And as a side note, do you realize how damaging this is to church planters?  It’s church planter pornography is what it is.  We are told a half-truth of how this huge, hip church was started, so when ours doesn’t start the same way, we think it must be because of our bad preaching…or because we aren’t good enough pastors…or because God doesn’t love us the same way…or because we aren’t dressed cool enough… or because we are bad Christians who don’t have enough faith… Don’t get me wrong: Rob Bell is a fantastically gifted preacher, but that is not the reason in-and-of-itself Mars Hill had 1000 people their first Sunday, and 10,000 people a few years later. (Do the math: if you have 20 people your first Sunday and you have 200 a few years later, you’ve experienced this exact rate of growth…minus the book deals and inspirational stories of not putting up a church sign, of course.)

Rob has so many good ideas as a ministry-thinker.  Even his book Love Wins is full of great theological content.  Chapter after chapter, I kept reading it saying, “Yes, Yep, I agree, I’ve said that, great point, I learned that in seminary…” and then he throws in one heretical (unbiblical) view and I just stop and say, “Why did you just do that?”  You have such a platform.  God is using you in incredible ways.  Why did you just do that!?

And with that one view, that one point that contradicts what the Bible says, Rob embarked on a new identity as a pastor, Christian, and thought-leader.  An identity that is separate from what made him so effective up to this point: the authority of Scripture.  With the authority of Scripture behind him, Rob was an amazing prophet and amazing communicator of God’s word.  Taking God’s truth and wording it in a way that those far away from Jesus could relate to it and find a relationship with Jesus they may not have found any other way.

But when you take away the authority of Scripture, that the things Rob is saying are not his words, but are actually God’s words, what are you left with?

You are left with Rob’s words.

I think Rob has painted himself into quite a corner at this point in his career.

And if all Rob has is Rob’s words, then he needs to be as confident (arrogant) about those words as possible.  Because what other authority does he now have to stand on?  Only his own.

So be loud.  Be sarcastic.  Mock.  Dodge legitimate questions with another joke.  Be condescending.  Be snarky.  And above all, be defensive.  Make yourself into the victim of purposeless attacks when all you are trying to do is help people.

I always loved that Rob never cared about what other people thought of him, he only cared about seeing people come to Jesus.  I always wanted to embody this, the way I think the Apostle Paul does in 1 Corinthians 4:1-5.

I’m now saddened that Rob’s passion for seeing people come to Jesus has caused him to throw away the very words of Jesus… for fear that those words will prevent people from coming to Jesus.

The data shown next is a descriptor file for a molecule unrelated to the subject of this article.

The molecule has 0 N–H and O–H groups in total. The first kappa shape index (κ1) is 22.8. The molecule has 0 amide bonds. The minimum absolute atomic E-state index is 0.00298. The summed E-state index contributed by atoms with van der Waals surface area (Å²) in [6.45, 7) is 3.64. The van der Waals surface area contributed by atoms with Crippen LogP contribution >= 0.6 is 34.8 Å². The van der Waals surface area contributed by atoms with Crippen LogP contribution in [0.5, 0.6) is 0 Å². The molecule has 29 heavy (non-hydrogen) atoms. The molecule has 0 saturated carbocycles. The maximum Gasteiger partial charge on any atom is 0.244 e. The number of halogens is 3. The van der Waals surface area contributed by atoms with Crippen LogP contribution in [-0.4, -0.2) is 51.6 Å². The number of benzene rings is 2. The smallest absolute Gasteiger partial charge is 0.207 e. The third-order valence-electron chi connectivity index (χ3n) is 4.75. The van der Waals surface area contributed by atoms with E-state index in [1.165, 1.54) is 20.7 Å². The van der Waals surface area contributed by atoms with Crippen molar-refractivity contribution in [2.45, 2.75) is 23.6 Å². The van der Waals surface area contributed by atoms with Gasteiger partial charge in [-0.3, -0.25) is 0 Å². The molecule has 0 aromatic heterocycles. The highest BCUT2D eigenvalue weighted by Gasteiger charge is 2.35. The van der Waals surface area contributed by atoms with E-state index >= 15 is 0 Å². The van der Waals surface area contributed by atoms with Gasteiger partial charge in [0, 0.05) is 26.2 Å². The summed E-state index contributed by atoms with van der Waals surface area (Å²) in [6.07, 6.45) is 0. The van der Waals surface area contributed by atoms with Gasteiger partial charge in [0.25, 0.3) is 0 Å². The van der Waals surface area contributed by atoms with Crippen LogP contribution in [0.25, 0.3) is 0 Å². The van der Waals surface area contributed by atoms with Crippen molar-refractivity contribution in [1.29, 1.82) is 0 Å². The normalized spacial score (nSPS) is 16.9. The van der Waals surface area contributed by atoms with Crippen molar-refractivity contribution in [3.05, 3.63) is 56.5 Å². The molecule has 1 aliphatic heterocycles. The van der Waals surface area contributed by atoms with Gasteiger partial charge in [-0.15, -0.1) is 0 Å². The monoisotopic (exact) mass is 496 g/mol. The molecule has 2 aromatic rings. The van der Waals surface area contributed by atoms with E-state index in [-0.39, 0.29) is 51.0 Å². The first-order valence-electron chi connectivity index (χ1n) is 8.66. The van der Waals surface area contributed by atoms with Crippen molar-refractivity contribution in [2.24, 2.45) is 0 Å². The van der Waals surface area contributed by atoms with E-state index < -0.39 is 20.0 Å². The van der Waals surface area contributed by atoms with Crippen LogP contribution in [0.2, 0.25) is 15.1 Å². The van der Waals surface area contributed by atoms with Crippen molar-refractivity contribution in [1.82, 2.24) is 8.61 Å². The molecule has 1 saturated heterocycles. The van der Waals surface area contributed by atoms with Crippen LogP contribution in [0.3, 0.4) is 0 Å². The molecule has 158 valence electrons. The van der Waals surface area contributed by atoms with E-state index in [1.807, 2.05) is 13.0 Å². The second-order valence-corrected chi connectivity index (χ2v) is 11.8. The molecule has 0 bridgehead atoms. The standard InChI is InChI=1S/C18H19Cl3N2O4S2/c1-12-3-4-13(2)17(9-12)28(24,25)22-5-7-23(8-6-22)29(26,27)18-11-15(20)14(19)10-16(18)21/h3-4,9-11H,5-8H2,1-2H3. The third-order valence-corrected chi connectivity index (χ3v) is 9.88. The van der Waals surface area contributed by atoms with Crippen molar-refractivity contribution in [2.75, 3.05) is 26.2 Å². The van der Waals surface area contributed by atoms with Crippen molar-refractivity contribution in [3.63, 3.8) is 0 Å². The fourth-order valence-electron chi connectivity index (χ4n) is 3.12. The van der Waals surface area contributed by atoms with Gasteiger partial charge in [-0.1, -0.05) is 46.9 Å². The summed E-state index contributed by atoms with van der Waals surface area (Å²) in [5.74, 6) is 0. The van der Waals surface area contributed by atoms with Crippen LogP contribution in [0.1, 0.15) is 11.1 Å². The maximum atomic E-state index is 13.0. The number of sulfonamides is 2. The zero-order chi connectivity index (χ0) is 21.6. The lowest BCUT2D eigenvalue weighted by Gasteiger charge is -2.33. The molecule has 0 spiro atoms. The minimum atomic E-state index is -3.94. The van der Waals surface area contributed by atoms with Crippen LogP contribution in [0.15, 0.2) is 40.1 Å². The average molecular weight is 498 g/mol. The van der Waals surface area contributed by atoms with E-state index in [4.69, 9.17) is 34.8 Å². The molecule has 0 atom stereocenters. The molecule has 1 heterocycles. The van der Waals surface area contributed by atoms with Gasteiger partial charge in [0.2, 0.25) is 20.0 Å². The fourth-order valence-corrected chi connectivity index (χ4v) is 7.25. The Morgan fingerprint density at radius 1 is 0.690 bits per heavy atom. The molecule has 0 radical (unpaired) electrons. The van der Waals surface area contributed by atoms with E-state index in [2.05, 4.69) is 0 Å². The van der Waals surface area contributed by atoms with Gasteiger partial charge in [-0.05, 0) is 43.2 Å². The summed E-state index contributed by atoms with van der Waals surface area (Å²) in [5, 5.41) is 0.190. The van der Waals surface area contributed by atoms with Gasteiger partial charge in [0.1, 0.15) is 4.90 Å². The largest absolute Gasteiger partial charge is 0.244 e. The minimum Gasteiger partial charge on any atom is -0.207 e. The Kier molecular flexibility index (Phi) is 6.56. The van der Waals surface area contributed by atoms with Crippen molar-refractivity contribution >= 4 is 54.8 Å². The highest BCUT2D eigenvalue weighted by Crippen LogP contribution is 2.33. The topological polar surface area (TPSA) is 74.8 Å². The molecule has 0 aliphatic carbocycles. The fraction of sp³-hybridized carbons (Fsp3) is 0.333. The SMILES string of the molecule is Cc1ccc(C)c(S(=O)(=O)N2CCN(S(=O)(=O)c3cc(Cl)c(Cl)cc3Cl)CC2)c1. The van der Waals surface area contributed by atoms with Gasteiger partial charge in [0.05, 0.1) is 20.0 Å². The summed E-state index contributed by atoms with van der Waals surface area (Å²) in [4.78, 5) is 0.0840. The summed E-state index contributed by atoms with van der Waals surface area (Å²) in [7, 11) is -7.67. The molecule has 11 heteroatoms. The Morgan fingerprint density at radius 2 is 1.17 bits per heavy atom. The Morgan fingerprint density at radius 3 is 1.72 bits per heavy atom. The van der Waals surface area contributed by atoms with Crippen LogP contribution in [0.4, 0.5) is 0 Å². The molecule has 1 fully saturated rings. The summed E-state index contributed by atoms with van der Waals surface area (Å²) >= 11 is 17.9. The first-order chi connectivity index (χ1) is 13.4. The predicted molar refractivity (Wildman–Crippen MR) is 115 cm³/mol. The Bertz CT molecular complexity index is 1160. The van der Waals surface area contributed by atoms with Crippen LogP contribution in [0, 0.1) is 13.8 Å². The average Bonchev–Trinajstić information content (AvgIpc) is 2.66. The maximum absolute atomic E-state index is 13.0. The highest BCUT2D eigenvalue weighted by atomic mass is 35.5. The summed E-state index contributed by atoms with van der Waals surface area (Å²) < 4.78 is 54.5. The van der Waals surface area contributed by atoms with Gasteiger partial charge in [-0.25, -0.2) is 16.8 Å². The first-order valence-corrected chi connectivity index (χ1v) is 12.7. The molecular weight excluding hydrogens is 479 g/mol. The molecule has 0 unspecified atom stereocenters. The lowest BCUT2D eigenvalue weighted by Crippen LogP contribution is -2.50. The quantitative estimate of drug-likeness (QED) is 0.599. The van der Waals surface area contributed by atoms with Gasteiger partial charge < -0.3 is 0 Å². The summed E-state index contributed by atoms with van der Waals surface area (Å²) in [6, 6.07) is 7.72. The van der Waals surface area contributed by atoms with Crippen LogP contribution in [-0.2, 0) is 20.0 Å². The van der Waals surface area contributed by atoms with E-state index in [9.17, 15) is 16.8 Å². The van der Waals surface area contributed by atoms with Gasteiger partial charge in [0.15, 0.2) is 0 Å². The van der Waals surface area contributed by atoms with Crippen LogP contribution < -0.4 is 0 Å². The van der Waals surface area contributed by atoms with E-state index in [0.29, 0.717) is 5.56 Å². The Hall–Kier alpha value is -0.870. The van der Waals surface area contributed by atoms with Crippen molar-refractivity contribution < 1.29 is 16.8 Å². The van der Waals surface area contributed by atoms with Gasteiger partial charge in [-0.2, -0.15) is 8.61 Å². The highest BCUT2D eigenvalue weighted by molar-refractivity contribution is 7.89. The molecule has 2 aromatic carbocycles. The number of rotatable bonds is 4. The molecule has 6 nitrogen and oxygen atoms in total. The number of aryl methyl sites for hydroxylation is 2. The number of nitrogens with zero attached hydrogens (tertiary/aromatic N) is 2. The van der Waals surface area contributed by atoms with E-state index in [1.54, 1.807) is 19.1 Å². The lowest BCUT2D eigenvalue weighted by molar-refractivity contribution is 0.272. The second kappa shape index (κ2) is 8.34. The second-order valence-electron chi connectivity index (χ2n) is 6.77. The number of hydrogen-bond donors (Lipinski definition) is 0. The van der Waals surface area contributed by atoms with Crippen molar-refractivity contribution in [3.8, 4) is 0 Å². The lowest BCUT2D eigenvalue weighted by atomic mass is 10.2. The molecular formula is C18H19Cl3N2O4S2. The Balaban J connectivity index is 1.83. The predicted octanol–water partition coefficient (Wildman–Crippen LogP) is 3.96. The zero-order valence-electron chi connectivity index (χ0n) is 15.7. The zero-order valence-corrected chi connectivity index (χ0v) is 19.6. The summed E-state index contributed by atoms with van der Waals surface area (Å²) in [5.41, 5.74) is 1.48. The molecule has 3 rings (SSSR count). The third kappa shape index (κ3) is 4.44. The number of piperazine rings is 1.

All of the posts in this series: 

 

 

 

 

 

 

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21 responses to How did Rob Bell become so arrogant?


  1. I didn’t realize he was out here now — explains why he was speaking in Berkeley recently:). Love Wins, for me, was like reading my own thoughts in a more cohesive way than I could even express them myself.  And I agree with him on gay marriage as well.  
    I haven’t listened to the podcast but agree that in writing and speaking he can come across as arrogant at times. I think it’s an easy thing to have happen any time you speak from a place of “authority” and saying things as truth.


    • cjcris, thanks for the comment. If Bell was just a random person writing Love Wins and not using it as a teaching tool as a pastor, I wouldn’t have had an issue with his thoughts about getting a 2nd chance to not go to hell when we die. it’s a nice thing to wish or hope for, but he is (was) a pastor, writing authoritatively, extrapolating the Bible’s truths, and he said something blatantly unbiblical, but taught it like it was God’s truth. i’ll write about that distinction in my next blog post, but essentially you can’t teach something as a pastor that has zero biblical backing behind it. that’s a big difference between thinking it or wishing it. and on gay marriage, again i will expound much more in another post but it comes back to his position as a pastor/teacher on the Bible. the entire arrogance that i’m pointing out comes from his dismissive nature toward the authority of the Bible. his beliefs/opinions vs. what the Bible says — and his opinions/beliefs are winning out. don’t want to unpack it all in this comment but stay tuned to my next 2 posts and my point will make a bit more sense. thanks for reading and commenting, i appreciate it.


      • I’ll stay tuned:). I actually disagree that the theme of Love Wins is unbiblical. Same with gay marriage. But I’ll comment more once I see your take on it.
        – Cara


        • oh hi Cara, your username threw me off! I should have remembered by now that was you. I’ll try to get the next post up tomorrow. it was supposed to all be one big post but got too long.


  2. Thanks for the critique Noah. Bell has been stepping further and further away over time. One of the first warnings when i started sem was about Bell. Great blog!